But so that you may know that my word is not ineffectual, and that I did not resort to forgiving sins because I was incapable of granting him healing of his illness, but that I have divine power on earth as the Son Who is of one substance with the Father in heaven, although, according to the flesh, I have become of one substance with your ungrateful selves,” He then says to the paralyzed man, “I say to you, stand up, take your mat and go to your home. And he stood up, and immediately took the mat and went out before all of them,” (Mk. 2:11-12).2
For Palamas and for Christ, the healing of the paralyzed man’s body is a sign, a promise of God’s saving action. It is a sign that His grace, His uncreated Energy, has acted within the paralyzed man to grant him forgiveness of sins, affecting both the healing of his soul and of body. For the now ex-paralytic, coming to know Christ as God was not something that he understood with his mind, but something he knew in his bones.
So I guess Barlaam was right, at least in a sense. God cannot be known; or rather, God is entirely unpredictable! That this man, Jesus Christ, is the same God who alone has authority to forgive sins is the last thing that anyone could imagine or expect.
For who could ever anticipate that God would become a human being? Who could ever imagine that God would clothe Himself in mortality, and heal those stricken in soul and body? To observe Jesus Christ is to see God act in the flesh. To encounter Him is to feel him in our guts, and it is truly enough to leave us amazed, glorifying God, and saying “We have never seen anything like this!” (Mk. 2:12).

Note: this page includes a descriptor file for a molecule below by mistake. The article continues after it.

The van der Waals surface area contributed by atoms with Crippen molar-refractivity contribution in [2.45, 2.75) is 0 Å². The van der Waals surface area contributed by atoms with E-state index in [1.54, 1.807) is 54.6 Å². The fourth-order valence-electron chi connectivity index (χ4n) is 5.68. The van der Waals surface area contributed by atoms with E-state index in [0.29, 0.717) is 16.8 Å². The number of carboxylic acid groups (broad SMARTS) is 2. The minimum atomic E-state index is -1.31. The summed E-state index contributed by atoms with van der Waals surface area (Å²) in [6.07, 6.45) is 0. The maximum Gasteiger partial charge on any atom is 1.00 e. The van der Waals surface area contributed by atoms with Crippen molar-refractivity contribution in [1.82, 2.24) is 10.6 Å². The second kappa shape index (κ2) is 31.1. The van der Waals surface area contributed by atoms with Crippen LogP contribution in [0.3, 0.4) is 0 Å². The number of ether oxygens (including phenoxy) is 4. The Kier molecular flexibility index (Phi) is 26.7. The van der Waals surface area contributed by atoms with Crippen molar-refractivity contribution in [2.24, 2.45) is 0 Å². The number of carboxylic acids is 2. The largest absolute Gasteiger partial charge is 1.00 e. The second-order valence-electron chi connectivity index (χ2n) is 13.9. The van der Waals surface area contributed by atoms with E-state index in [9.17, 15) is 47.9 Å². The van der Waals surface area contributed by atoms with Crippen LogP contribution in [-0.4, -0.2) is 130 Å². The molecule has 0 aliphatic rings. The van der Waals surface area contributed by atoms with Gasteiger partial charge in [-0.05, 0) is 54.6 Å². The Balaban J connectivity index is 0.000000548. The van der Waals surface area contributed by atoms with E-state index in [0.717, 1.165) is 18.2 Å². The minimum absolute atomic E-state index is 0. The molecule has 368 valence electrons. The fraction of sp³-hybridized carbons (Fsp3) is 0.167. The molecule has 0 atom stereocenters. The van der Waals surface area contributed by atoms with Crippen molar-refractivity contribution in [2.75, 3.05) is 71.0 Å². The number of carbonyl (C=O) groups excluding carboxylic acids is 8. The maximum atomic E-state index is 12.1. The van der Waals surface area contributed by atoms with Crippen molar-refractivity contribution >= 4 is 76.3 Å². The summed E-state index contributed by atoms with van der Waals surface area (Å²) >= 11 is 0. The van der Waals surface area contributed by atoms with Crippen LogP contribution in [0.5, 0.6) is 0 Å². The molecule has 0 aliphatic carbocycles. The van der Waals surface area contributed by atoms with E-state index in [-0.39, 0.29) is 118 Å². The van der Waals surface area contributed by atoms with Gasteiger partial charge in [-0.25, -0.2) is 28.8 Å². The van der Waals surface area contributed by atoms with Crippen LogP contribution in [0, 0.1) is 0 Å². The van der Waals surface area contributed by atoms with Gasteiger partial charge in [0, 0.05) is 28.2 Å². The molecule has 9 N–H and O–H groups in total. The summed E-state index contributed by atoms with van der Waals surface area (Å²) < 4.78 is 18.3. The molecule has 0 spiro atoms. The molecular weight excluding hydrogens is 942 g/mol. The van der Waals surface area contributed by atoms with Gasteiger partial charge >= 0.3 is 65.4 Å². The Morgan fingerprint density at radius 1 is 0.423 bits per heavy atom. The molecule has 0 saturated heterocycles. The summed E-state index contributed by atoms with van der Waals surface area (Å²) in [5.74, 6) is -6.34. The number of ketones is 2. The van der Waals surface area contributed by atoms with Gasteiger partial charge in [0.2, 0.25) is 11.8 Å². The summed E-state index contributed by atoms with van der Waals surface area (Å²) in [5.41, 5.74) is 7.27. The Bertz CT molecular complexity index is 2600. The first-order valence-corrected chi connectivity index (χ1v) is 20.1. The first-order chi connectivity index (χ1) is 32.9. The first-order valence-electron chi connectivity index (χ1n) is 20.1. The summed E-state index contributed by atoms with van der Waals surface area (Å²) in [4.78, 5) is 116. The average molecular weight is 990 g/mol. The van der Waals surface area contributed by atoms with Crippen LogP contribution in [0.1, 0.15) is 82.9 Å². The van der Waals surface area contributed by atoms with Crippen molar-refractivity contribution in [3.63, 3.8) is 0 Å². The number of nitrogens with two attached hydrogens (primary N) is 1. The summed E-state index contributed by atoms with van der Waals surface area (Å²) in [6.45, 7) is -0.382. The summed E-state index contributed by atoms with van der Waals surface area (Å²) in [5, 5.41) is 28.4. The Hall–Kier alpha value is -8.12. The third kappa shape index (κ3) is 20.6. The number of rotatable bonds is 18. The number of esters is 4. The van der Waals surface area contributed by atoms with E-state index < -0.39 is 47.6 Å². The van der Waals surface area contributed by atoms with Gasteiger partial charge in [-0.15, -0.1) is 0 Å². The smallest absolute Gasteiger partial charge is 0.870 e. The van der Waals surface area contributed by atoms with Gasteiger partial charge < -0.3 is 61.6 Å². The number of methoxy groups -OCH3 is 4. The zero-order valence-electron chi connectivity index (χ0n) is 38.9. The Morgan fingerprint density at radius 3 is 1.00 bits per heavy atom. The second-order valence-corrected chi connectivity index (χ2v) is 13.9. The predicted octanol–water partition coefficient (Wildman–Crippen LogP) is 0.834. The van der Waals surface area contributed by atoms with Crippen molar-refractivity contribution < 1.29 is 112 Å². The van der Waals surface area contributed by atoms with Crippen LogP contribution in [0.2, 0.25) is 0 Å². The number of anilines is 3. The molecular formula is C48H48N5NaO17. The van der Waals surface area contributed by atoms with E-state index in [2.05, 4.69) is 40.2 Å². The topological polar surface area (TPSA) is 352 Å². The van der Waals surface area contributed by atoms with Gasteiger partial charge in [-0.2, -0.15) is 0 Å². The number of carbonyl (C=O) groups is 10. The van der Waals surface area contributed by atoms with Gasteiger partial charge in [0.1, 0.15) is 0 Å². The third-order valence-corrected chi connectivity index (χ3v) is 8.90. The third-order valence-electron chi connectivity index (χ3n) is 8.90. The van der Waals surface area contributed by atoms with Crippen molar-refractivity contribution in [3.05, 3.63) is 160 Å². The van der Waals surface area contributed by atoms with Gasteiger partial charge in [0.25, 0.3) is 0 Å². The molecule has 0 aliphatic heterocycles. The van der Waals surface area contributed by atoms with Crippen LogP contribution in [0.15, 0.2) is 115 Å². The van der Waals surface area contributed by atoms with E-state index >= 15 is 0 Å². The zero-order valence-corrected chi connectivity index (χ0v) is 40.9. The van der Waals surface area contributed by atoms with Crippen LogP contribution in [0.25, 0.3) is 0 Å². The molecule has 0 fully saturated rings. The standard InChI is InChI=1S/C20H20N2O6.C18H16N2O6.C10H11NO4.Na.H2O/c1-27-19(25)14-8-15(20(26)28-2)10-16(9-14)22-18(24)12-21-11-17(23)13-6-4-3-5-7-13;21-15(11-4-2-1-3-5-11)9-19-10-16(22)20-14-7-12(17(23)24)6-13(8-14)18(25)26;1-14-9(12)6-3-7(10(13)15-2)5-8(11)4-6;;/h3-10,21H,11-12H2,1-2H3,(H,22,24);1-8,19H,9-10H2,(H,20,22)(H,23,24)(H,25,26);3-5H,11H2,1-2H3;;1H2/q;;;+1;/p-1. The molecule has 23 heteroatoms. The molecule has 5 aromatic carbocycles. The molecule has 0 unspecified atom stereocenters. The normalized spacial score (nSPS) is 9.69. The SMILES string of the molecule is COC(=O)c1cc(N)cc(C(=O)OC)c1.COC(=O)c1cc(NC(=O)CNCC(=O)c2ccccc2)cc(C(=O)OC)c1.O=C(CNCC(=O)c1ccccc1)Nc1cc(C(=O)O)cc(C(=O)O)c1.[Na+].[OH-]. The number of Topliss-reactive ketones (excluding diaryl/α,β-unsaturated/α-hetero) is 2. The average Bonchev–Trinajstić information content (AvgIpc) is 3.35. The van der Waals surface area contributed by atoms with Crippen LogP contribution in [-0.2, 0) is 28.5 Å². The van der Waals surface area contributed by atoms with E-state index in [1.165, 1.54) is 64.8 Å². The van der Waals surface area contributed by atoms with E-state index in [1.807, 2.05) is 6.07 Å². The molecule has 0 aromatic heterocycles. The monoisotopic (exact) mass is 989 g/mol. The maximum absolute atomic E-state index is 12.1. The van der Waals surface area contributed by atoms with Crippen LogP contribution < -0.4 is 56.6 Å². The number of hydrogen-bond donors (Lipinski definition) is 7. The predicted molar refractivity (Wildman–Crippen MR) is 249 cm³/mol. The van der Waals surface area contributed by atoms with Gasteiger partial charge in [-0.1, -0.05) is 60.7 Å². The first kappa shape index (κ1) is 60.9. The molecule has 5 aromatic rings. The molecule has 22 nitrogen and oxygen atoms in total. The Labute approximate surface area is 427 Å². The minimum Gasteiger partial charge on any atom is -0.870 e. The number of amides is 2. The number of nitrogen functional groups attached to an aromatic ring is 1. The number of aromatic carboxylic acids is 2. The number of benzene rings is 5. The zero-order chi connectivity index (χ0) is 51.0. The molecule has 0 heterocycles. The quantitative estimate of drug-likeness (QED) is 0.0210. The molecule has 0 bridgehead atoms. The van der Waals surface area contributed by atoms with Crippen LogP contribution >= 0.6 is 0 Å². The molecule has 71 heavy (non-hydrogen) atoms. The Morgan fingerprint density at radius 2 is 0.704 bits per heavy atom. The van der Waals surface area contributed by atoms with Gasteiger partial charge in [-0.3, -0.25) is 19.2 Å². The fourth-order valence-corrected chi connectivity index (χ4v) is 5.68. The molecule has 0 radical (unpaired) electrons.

We must, therefore, ask ourselves: what in us is paralyzed? What in us demands that we be lowered (humbled?) before the Lord in order to receive forgiveness and healing?
In this sense, Barlaam was very, very wrong. It is possible to know God in a profoundly intimate and mysterious way, and thank God for this gift: for it is only by experiencing His healing that we can come to know Christ as the Physician of both soul and body.
The commemoration of St. Gregory’s life, theology, and victory over Barlaam should be counted as a second celebration of the Triumph of Orthodoxy (which we celebrated only last week), for it is only by encountering the living Christ in His forgiving and healing Energies that Christ’s true and living icons are formed. May we also open our hearts to receive Christ who wishes to heal us in our innermost hearts that we may experience the warmth and energy of the Son.
1 Georgios I. Mantzaridis, The Deification of Man (St. Vladimir’s Seminary Press, Crestwood: 1984), p. 99.
2 St. Gregory Palamas, ed. Christopher Veniamin, The Homilies of Saint Gregory Palamas, Volume One (St. Tikhon’s Seminary Press, South Canaan: 2002), p. 107, partially paraphrased.
Christian is a husband, father, mover, shaker, coffee drinker, and occasional CrossFitter. He works full-time as a child and adolescent therapist, and in his off-time likes to devote his mental energy to the Church and the Church's ministry in and to the world. Christian has his MA from Azusa Pacific University in Marriage and Family Therapy and is working toward a second MA in Children, Youth, and Family Ministry from Luther Seminary. Christian and his family live in Phoenix, Arizona.
For more on the Gospel reading for the Sunday of St Gregory Palamas, please see our annotations of the passage at our annotated Gospel project, ExeGenius.
For more on our experience of and connection with God, rather than an over-intellectualized view of Christianity, check out this episode of Be the Bee: